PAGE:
Gone – Rebecca Muddiman

gone

Published January 2015 – Mulholland Books

250,000 people go missing in the UK every year.
91% of those reported to police are found within 48 hours.
99% of cases are solved within a year.

And 1% stay gone.

Eleven years ago, troubled teenager Emma Thorley went missing. The police assumed she was a runaway. But now a body has been found in woods near Blyth.

DI Michael Gardner knows he didn’t take Emma’s disappearance seriously enough back then, and is determined to make up for it now. But when he and DS Nicola Freeman start to reinvestigate, they discover that nothing is as simple as it seems.

As news of the discovery travels, the past will come back to haunt all those involved. Because there are consequences when good people do bad things, and some secrets cannot stay buried for ever…

My thoughts

Thanks to Mulholland Books and Bookbridgr for my lovely copy of ‘Gone’.

There is something rather fascinating about a missing person case. It is the element of mystery and speculation. And Rebecca Muddiman brings this to life in her new novel.

Rebecca Muddiman explores a missing person investigation, in two time frames. Emma Thorley was a teenager, who disappeared eleven years ago. Emma’s disappearance was not taken that seriously. She was a troubled young teenager and had gone off the rails, after the death of her mother. A body is found and it is assumed that it is Emma. The story alternates between 1999, when we see Emma with her contemporaries and get an insight into what her life was like. In particular, we see the thuggish Lucas, an ex-boyfriend of Emma’s and her drug’s worker Ben. We also have the 2010 present day police investigation run by DS Nicola Freeman, with assistance from DI Michael Gardner. Gradually the pieces of the mystery of what happened to Emma come together.

This is a clever mystery; with some rather interesting and well drawn characters and a strong sense of realism. The characterisation made it work for me and Rebecca Muddiman’s style of writing just draws you into this world of teenage nightmares. I loved the detectives and the 1999 account of Emma’s life and her struggles to get her life back on track. Both Freeman and Gardner, with their own personal stuff going on, were the right balance of quirky and down to earth. I particularly was fond of Nicola Freeman and her dogged determination to find out what has happened to Emma.

And it was lovely to read a crime story set in the North East.

Anyone who can write a good mystery gets the thumbs up from me! I will look out for Rebecca Muddiman again.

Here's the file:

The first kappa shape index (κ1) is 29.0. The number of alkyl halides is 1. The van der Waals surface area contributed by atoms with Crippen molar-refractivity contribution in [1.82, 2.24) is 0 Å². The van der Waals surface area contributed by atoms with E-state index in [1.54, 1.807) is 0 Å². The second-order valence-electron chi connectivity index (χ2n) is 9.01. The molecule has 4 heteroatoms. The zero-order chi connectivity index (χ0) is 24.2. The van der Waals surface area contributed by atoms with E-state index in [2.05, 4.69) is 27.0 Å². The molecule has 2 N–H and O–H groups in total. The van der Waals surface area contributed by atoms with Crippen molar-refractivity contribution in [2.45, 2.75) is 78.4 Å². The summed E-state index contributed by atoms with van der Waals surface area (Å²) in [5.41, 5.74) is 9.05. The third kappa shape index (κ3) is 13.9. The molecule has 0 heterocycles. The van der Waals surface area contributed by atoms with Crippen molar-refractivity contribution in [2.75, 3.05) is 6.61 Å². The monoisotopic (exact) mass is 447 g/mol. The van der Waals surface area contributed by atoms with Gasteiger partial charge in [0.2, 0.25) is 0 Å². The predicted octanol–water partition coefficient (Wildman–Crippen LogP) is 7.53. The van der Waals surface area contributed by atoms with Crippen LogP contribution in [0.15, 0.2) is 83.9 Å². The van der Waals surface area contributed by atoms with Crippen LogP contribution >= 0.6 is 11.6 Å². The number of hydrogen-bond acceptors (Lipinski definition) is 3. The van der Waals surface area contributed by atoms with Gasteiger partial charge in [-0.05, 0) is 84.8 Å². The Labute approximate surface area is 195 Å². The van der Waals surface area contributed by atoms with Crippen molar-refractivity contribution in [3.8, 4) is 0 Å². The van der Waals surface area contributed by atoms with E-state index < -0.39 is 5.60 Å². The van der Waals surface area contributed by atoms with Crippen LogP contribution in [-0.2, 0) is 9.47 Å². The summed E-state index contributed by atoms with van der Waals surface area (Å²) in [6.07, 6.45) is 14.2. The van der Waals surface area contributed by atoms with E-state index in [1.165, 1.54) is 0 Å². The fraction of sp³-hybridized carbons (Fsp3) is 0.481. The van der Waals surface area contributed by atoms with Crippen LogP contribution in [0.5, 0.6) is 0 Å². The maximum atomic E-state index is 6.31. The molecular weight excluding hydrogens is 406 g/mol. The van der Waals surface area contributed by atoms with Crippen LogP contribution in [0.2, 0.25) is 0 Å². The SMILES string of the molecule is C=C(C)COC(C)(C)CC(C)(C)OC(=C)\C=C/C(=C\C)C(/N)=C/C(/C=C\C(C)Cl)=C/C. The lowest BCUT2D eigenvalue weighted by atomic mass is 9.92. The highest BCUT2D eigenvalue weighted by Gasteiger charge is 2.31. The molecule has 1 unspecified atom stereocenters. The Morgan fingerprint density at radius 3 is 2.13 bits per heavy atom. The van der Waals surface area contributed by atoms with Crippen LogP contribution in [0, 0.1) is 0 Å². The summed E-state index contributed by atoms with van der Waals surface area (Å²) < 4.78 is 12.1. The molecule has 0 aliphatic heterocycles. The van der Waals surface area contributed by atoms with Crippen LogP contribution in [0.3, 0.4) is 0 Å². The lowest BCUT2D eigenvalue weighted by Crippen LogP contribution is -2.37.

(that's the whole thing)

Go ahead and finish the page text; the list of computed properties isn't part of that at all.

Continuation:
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11 Responses to Gone – Rebecca Muddiman

  1. crimeworm says:

    I rather fancy this, after reading you and Cleo’s reviews. The author also did a good post on RebeccaBradleyCrime in her First Drafts series. I’m so envious of writers who are able to write a clever plot; my mind doesn’t work like that! (I’d love it if it did!)

    • Christine says:

      I saw both Cleo’s review and Rebecca Bradley’s First Draft one. It must be hard to write a plot over two time frames. I never know how authors manage that. And when I see it done well, I am in awe.

      • crimeworm says:

        Absolutely – all credit to Rebecca Bradley for Shallow Waters. I have ideas, but never the motivation to get them written, although it was what I was best at in school. Sarah Ward of Crimepieces is also a blogger-turned-author – I think her book is out in May. Look forward to reading it, too.

      • Christine says:

        You should get writing. I’d read your book!!!! Ive just followed Sarah Ward on twitter 🙂

      • crimeworm says:

        She’s a really good reviewer too. I’d hoped to meet with her at Bloody Scotland, but my friend decided not to go, and the thought of public transport was just…eurgh! I always think when I read a particularly good book, well what would be the point in me writing when there are writers like this out there? Thought that reading Liam McIlvanney’s All The Colours Of The Town the other night – he’s just exceptional! It must be genetic lol.

      • Christine says:

        You shouldn’t let that put you off. Yes there are some brilliant writers out there. But you could be one too.

        I will read her reviews and see. Have you been to a crime festival?

      • crimeworm says:

        Never – I’d love to go to Bloody Scotland. You should try and come up for that – it’s had a great line-up the last couple of years. I always say I’m going to go to Edinburgh, as I’ve a friend there who’s an absolute book fiend, she will read anything! Harrogate is the best one, imho, but obviously it’s a bit of a trek for me….it’s 2-3 hours just to get to Glasgow (or civilization, as we call it!)

      • Christine says:

        I’m really close to the Harrogate one. My geography of Yorkshire is still rubbish. But I think I am about an hour away at the most. So tempted. And Bloody Scotland can’t be that far away on the train. We have to go. Haha @ civilization.

      • crimeworm says:

        Stirling’s very central – in fact, in the summer there’s a bus to Dundee from here, and it has to go through Stirling. The Edinburgh one may go that way too. BS is in September. And I got an e-mail the other day saying the line up will be announced in June. Stirling’s about 40 mins to an hour from Glasgow and Edinburgh, so it’s v handy. My cousin’s a fireman there (random fact!)

  2. I’m interested in reading this one. It sounds great.

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